The graph shows how the energy efficiency initiatives have yielded results. When there is proper measurement in place, trends can be observed and reported for further decision-making. The main aim was to address the risks and uncertainty that are associated with the integration of renewable energy systems in the wine industry.

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The assessment considered the solar resource availability in the Western Cape Province and showed it to be adequate, indicating considerable potential for integrating solar thermal energy or photovoltaic PV technology. Solar thermal can be used to supply solar thermal process heat, or used to pre-heat boiler-heated water or to drive a chiller. PV technology could be used to generate electricity for the winery see Table 4. Except for the high electricity demand months in the winery, the PV system results in high solar share.

Figure 6 shows the electricity delivered by the PV system of Table 4 compared to the total electricity demand. The PV system is optimised for annual energy delivery, but it is possible to optimise it for the period of high energy demand. That would mean, however, that the PV system would generate excess electricity at other times, which could make business sense if the excess electricity could be sold to the grid.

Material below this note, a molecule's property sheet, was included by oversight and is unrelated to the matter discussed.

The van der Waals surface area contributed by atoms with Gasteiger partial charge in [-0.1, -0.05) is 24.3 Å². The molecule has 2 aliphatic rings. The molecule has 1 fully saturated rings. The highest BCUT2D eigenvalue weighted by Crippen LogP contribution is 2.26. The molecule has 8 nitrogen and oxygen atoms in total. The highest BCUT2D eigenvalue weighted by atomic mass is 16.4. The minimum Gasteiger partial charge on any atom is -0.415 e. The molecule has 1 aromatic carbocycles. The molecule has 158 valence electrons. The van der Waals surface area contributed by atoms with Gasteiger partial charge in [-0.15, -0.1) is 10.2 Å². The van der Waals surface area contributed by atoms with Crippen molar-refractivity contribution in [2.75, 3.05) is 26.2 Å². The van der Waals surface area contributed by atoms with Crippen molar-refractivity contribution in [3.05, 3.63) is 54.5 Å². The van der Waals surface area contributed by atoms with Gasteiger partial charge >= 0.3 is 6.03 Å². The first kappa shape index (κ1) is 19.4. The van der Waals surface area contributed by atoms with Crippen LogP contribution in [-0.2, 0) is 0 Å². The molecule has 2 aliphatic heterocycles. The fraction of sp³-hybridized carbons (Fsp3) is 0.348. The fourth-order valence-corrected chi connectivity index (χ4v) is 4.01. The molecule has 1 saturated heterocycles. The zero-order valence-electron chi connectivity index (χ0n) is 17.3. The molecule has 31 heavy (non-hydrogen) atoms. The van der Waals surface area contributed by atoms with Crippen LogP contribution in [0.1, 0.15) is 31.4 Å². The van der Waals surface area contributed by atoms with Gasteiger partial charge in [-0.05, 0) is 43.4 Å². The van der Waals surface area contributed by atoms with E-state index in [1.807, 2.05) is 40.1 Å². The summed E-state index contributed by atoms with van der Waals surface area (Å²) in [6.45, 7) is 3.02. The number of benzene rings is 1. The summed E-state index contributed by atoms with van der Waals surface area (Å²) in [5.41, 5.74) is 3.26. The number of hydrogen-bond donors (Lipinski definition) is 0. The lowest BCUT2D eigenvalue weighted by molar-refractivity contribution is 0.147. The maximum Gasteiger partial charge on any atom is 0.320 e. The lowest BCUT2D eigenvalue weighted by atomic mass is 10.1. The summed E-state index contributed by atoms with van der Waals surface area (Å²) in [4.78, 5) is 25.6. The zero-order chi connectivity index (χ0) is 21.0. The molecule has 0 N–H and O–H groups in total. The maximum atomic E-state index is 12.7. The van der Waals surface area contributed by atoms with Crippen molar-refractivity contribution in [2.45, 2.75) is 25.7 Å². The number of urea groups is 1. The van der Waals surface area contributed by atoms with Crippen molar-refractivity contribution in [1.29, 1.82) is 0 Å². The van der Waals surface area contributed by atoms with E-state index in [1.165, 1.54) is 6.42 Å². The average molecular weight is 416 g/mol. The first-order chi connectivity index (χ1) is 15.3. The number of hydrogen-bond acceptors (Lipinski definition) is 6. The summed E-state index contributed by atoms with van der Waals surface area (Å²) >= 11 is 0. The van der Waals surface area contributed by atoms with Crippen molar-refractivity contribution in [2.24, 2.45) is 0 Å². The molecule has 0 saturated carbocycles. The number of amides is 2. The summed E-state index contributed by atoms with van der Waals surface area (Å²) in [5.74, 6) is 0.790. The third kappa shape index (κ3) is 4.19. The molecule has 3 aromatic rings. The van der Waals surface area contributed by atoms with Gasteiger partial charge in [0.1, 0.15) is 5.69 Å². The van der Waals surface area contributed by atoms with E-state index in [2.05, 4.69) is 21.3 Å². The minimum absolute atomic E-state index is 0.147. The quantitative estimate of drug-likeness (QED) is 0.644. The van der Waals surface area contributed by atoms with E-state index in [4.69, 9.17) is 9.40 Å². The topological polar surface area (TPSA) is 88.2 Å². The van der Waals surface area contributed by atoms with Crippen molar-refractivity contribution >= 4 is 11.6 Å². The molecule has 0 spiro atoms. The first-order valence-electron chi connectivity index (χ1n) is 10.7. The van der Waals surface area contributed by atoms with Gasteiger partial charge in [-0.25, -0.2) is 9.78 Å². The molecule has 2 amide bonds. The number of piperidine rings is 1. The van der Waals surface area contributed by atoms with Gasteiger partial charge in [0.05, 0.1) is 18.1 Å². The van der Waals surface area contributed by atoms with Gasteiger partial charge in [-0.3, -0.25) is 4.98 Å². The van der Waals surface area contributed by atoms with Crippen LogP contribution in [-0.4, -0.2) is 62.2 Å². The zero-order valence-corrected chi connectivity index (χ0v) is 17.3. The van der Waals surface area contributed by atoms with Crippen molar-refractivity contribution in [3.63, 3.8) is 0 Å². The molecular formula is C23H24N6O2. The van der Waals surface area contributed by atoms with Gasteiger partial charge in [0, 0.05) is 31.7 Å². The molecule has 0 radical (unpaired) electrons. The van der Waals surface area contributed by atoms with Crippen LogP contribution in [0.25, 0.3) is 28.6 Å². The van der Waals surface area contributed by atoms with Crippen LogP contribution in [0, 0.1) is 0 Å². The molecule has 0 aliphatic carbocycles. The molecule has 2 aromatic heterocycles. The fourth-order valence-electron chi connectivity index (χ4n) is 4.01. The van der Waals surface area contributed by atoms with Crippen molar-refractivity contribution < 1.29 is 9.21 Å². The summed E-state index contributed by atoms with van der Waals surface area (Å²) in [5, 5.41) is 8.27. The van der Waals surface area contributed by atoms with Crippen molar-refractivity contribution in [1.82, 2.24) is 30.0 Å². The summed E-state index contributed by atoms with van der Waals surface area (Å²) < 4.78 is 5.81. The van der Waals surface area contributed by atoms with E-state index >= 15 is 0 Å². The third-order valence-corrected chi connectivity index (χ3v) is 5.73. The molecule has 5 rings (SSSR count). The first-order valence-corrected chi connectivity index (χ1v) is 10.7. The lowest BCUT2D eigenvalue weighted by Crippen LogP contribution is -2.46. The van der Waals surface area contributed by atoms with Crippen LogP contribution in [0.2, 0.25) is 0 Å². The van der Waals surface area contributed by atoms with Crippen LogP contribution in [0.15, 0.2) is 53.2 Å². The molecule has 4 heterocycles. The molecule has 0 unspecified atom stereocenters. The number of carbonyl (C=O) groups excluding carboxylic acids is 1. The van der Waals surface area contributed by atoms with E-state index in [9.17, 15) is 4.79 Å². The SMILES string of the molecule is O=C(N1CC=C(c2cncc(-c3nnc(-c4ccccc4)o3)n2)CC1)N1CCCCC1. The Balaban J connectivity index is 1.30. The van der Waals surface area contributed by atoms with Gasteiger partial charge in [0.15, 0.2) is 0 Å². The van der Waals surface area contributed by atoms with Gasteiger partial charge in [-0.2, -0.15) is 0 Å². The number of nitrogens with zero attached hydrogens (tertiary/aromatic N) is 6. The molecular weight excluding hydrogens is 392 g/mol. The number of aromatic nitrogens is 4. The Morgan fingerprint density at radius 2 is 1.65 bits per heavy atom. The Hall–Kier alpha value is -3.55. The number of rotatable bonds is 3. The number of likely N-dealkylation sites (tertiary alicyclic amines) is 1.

To this end the National Energy Regulator of South Africa has released a discussion document of tariffs and other regulatory issues to allow grid-tied systems.

Conclusion A number of drivers have resulted in the need for a guideline for energy management for the South African wine industry. Furthermore, it shows by way of case studies from South African wineries, typical energy savings opportunities that exist. However, the energy efficiency and cost cutting initiatives can be capital intensive.

It is then advisable that the winemaker approaches the EnMS systematically. The first step would be, after identifying low hanging fruit potential savingsto engage with a service provider. This would be on a high level where the winery can pose all the relevant questions that would assist in decision-making. The key critical aspects - summarised in Table 5 -would be useful to the winemaker or operations manager in deciding whether to go ahead with a project; and thus to engage with the service provider.

Acknowledgements The authors thank Winetech for making available the research funding to undertake this work, as well as the participating five wineries. The technical contributions of Koos Bouwer and Barry Platt, in their capacity as national experts in energy management systems and systems optimisation respectively, are specifically acknowledged during the case study investigations.

The feasibility of alternative energy options. A guide to energy efficiency innovation in Australian wineries. Department of Industry, Tourism and Resources, Canberra. Winetech document, available from: Benchmarking and energy and water savings tool for the wine industry.

Lawrence Berkeley National Laboratory, available from: Energy management systems - Requirements with guidance for use. How ISO 50001- Energy management can make industrial energy efficiency standard practice. Lawrence Berkeley National Laboratory, California. Integrated benchmarking and self-assessment tool for the wine industry: Applied social research method series.